The main ways in which HIV is transmitted are: Through unprotected anal or vaginal sex. HIV is unable to pass through good quality condoms, such as those bearing the British Standard kitemark.

Through blood to blood contact. This mainly happens through the sharing of injecting equipment among injecting drug users. In the past, before screening was introduced, this also occurred through blood transfusions or from infected blood products such as the Factor VIII used to treat haemophilia. Very rarely, it can happen through occupational accidents amongst healthcare workers, such as needle-stick injuries. Fortunately, follow-up studies have shown that fewer than 1% of individuals who receive injuries with HIV-contaminated needles become infected.

Vertically, from an HIV-positive woman to her baby during the course of pregnancy, birth or breast-feeding. The average risk of transmission during pregnancy is in the region of 10-15%, although it may be greater if the mother has a high viral load (the amount of HIV in her blood, which indicates the rate at which the virus is reproducing in the body) or has developed AIDS. Breast-feeding does carry a risk of transmission, and should be avoided in countries where good alternatives to the mother's milk are available.

The Detection Of HIV:Usually, HIV infection is detected by an HIV antibody test. The first test to be done, usually on blood, but possibly on saliva, is an ELISA (Enzyme Linked Immunosorbent Assay). Since this test can sometimes be positive even when someone is not infected — a `false positive' — a second test called the Western Blot is done. This can confirm an ELISA.

The amount of time between getting HIV infection and developing antibodies varies very widely. The vast majority of people with HIV will produce antibodies by around 45 days after infection. However, in a small proportion it may take up to six months for antibodies to develop, and in a very few people with HIV infection it may take even longer. This is one reason why a lack of HIV antibodies does not always mean freedom from infection.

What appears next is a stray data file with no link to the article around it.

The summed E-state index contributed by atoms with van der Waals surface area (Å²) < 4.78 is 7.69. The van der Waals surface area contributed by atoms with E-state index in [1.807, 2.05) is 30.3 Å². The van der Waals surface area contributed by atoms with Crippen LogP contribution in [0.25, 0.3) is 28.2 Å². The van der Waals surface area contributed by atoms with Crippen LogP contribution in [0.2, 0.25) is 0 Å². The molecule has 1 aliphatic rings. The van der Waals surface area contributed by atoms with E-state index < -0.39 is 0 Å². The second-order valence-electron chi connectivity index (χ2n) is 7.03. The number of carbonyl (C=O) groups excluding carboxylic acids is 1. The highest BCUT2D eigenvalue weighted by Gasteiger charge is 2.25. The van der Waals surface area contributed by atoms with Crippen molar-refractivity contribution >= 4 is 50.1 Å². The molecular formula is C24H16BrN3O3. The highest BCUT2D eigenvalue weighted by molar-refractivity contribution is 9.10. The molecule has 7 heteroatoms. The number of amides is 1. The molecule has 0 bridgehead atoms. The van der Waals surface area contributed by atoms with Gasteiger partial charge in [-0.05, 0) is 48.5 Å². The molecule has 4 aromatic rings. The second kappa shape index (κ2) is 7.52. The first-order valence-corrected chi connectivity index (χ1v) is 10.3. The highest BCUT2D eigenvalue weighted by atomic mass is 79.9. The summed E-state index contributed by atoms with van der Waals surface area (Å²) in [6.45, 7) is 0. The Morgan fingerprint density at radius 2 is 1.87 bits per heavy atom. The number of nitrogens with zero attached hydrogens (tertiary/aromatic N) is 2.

It is important to bear in mind that the HIV antibody test is not an `AIDS test': there is no such thing. It is simply a test for one of the results of HIV infection. For instance, the fact that you can find antibodies to HIV in saliva does NOT mean that you can find virus there in any quantity.

There are also a number of tests which can look for the virus or parts of the virus itself (antigen testing and RNA viral load testing), damage to the immune system, or other aspects of the body's response to the effects of the virus. These should not be confused with the HIV antibody test.

Symptoms and illnesses:

Anaemia, Anorexia, Anxiety, Blackouts & fits, Breathlessness, Bruising, Cough, Dermatitis, Diarrhoea, Dry mouth Dry skin, Fatigue, Fevers, Gingivitis (gum problems), Headaches, Hearing loss, Insomnia, Memory problems, Mouth infections

Allergy, Aspergillosis, B19 parvovirus, Bacterial infections, Blastomycosis, Cancers - overview, Candidiasis, Cardiomyopathy, Coccidioidomycosis, Cryptococcus, Cryptosporidiosis, Cytomegalovirus (CMV) - overview, Cytomegalovirus (CMV) - key research on treatment, Cytomegalovirus (CMV) - key research on prophylaxis, Cytomegalovirus (CMV) - references, Depression, Diabetes, Entamoeba histolytica, Giardia lamblia, Gingivitis